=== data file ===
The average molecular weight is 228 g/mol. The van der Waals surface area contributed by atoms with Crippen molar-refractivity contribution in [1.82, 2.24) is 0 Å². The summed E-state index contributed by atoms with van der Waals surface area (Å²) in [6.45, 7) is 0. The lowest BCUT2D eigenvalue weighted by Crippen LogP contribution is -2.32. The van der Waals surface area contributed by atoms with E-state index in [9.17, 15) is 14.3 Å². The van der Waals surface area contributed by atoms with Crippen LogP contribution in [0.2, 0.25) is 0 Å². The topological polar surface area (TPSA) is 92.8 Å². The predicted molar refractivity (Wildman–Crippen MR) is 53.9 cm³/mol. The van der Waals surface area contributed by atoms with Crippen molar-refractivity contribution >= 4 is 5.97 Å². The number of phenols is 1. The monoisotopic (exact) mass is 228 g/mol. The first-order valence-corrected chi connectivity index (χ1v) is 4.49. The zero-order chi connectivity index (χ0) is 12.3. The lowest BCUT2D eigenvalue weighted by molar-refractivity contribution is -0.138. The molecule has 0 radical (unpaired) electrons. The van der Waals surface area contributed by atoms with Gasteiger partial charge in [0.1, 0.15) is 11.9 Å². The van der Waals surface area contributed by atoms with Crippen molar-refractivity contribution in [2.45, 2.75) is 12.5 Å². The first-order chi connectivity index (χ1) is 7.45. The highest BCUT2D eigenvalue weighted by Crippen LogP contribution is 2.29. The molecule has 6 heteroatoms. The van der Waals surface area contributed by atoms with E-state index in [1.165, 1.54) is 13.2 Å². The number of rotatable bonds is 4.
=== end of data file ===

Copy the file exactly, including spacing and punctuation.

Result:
The average molecular weight is 228 g/mol. The van der Waals surface area contributed by atoms with Crippen molar-refractivity contribution in [1.82, 2.24) is 0 Å². The summed E-state index contributed by atoms with van der Waals surface area (Å²) in [6.45, 7) is 0. The lowest BCUT2D eigenvalue weighted by Crippen LogP contribution is -2.32. The van der Waals surface area contributed by atoms with E-state index in [9.17, 15) is 14.3 Å². The van der Waals surface area contributed by atoms with Crippen LogP contribution in [0.2, 0.25) is 0 Å². The topological polar surface area (TPSA) is 92.8 Å². The predicted molar refractivity (Wildman–Crippen MR) is 53.9 cm³/mol. The van der Waals surface area contributed by atoms with Crippen molar-refractivity contribution >= 4 is 5.97 Å². The number of phenols is 1. The monoisotopic (exact) mass is 228 g/mol. The first-order valence-corrected chi connectivity index (χ1v) is 4.49. The zero-order chi connectivity index (χ0) is 12.3. The lowest BCUT2D eigenvalue weighted by molar-refractivity contribution is -0.138. The molecule has 0 radical (unpaired) electrons. The van der Waals surface area contributed by atoms with Gasteiger partial charge in [0.1, 0.15) is 11.9 Å². The van der Waals surface area contributed by atoms with Crippen molar-refractivity contribution in [2.45, 2.75) is 12.5 Å². The first-order chi connectivity index (χ1) is 7.45. The highest BCUT2D eigenvalue weighted by Crippen LogP contribution is 2.29. The molecule has 6 heteroatoms. The van der Waals surface area contributed by atoms with E-state index in [1.165, 1.54) is 13.2 Å². The number of rotatable bonds is 4.